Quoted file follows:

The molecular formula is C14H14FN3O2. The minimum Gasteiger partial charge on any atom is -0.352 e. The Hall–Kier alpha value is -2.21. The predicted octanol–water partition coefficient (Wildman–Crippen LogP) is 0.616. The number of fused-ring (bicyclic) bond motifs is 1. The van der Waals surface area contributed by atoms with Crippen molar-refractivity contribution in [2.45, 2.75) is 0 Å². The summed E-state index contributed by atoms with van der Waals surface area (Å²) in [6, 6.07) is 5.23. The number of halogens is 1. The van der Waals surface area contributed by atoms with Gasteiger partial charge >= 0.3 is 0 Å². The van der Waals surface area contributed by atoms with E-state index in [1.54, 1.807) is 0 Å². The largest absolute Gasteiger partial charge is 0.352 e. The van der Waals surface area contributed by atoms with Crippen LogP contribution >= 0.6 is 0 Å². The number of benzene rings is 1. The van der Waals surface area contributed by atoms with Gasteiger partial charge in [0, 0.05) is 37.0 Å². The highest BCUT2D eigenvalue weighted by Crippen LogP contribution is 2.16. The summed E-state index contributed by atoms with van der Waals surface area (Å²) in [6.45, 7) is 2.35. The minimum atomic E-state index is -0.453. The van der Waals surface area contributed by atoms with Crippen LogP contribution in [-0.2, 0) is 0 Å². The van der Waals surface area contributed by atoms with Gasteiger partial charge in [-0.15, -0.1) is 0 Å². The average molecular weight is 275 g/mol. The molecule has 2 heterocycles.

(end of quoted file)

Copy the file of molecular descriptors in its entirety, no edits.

The molecular formula is C14H14FN3O2. The minimum Gasteiger partial charge on any atom is -0.352 e. The Hall–Kier alpha value is -2.21. The predicted octanol–water partition coefficient (Wildman–Crippen LogP) is 0.616. The number of fused-ring (bicyclic) bond motifs is 1. The van der Waals surface area contributed by atoms with Crippen molar-refractivity contribution in [2.45, 2.75) is 0 Å². The summed E-state index contributed by atoms with van der Waals surface area (Å²) in [6, 6.07) is 5.23. The number of halogens is 1. The van der Waals surface area contributed by atoms with Gasteiger partial charge >= 0.3 is 0 Å². The van der Waals surface area contributed by atoms with E-state index in [1.54, 1.807) is 0 Å². The largest absolute Gasteiger partial charge is 0.352 e. The van der Waals surface area contributed by atoms with Crippen LogP contribution >= 0.6 is 0 Å². The number of benzene rings is 1. The van der Waals surface area contributed by atoms with Gasteiger partial charge in [0, 0.05) is 37.0 Å². The highest BCUT2D eigenvalue weighted by Crippen LogP contribution is 2.16. The summed E-state index contributed by atoms with van der Waals surface area (Å²) in [6.45, 7) is 2.35. The minimum atomic E-state index is -0.453. The van der Waals surface area contributed by atoms with Crippen LogP contribution in [-0.2, 0) is 0 Å². The van der Waals surface area contributed by atoms with Gasteiger partial charge in [-0.15, -0.1) is 0 Å². The average molecular weight is 275 g/mol. The molecule has 2 heterocycles.